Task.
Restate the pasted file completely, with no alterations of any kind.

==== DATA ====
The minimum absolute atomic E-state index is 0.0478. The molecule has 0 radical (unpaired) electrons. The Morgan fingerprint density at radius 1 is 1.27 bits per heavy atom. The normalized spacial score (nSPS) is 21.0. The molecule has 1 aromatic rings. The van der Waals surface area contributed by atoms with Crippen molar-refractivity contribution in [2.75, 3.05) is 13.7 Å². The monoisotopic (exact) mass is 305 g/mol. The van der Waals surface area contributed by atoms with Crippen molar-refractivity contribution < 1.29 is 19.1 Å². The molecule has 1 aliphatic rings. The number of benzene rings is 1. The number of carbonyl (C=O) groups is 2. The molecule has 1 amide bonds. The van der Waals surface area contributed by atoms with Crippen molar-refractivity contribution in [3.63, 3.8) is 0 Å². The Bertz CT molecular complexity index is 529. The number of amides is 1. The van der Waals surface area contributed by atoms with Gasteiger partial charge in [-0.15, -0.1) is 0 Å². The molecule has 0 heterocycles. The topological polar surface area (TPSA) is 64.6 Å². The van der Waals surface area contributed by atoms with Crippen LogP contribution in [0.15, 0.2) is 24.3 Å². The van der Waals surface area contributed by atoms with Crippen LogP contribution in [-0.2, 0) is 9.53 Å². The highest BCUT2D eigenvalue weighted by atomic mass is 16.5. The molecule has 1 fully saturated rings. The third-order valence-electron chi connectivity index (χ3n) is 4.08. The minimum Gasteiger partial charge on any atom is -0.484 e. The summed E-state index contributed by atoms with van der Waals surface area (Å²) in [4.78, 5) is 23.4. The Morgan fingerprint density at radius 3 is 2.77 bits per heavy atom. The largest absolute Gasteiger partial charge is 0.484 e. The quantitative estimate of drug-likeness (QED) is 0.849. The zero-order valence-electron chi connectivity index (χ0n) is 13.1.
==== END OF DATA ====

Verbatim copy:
The minimum absolute atomic E-state index is 0.0478. The molecule has 0 radical (unpaired) electrons. The Morgan fingerprint density at radius 1 is 1.27 bits per heavy atom. The normalized spacial score (nSPS) is 21.0. The molecule has 1 aromatic rings. The van der Waals surface area contributed by atoms with Crippen molar-refractivity contribution in [2.75, 3.05) is 13.7 Å². The monoisotopic (exact) mass is 305 g/mol. The van der Waals surface area contributed by atoms with Crippen molar-refractivity contribution < 1.29 is 19.1 Å². The molecule has 1 aliphatic rings. The number of benzene rings is 1. The number of carbonyl (C=O) groups is 2. The molecule has 1 amide bonds. The van der Waals surface area contributed by atoms with Crippen molar-refractivity contribution in [3.63, 3.8) is 0 Å². The Bertz CT molecular complexity index is 529. The number of amides is 1. The van der Waals surface area contributed by atoms with Gasteiger partial charge in [-0.15, -0.1) is 0 Å². The molecule has 0 heterocycles. The topological polar surface area (TPSA) is 64.6 Å². The van der Waals surface area contributed by atoms with Crippen LogP contribution in [0.15, 0.2) is 24.3 Å². The van der Waals surface area contributed by atoms with Crippen LogP contribution in [-0.2, 0) is 9.53 Å². The highest BCUT2D eigenvalue weighted by atomic mass is 16.5. The molecule has 1 fully saturated rings. The third-order valence-electron chi connectivity index (χ3n) is 4.08. The minimum Gasteiger partial charge on any atom is -0.484 e. The summed E-state index contributed by atoms with van der Waals surface area (Å²) in [4.78, 5) is 23.4. The Morgan fingerprint density at radius 3 is 2.77 bits per heavy atom. The largest absolute Gasteiger partial charge is 0.484 e. The quantitative estimate of drug-likeness (QED) is 0.849. The zero-order valence-electron chi connectivity index (χ0n) is 13.1.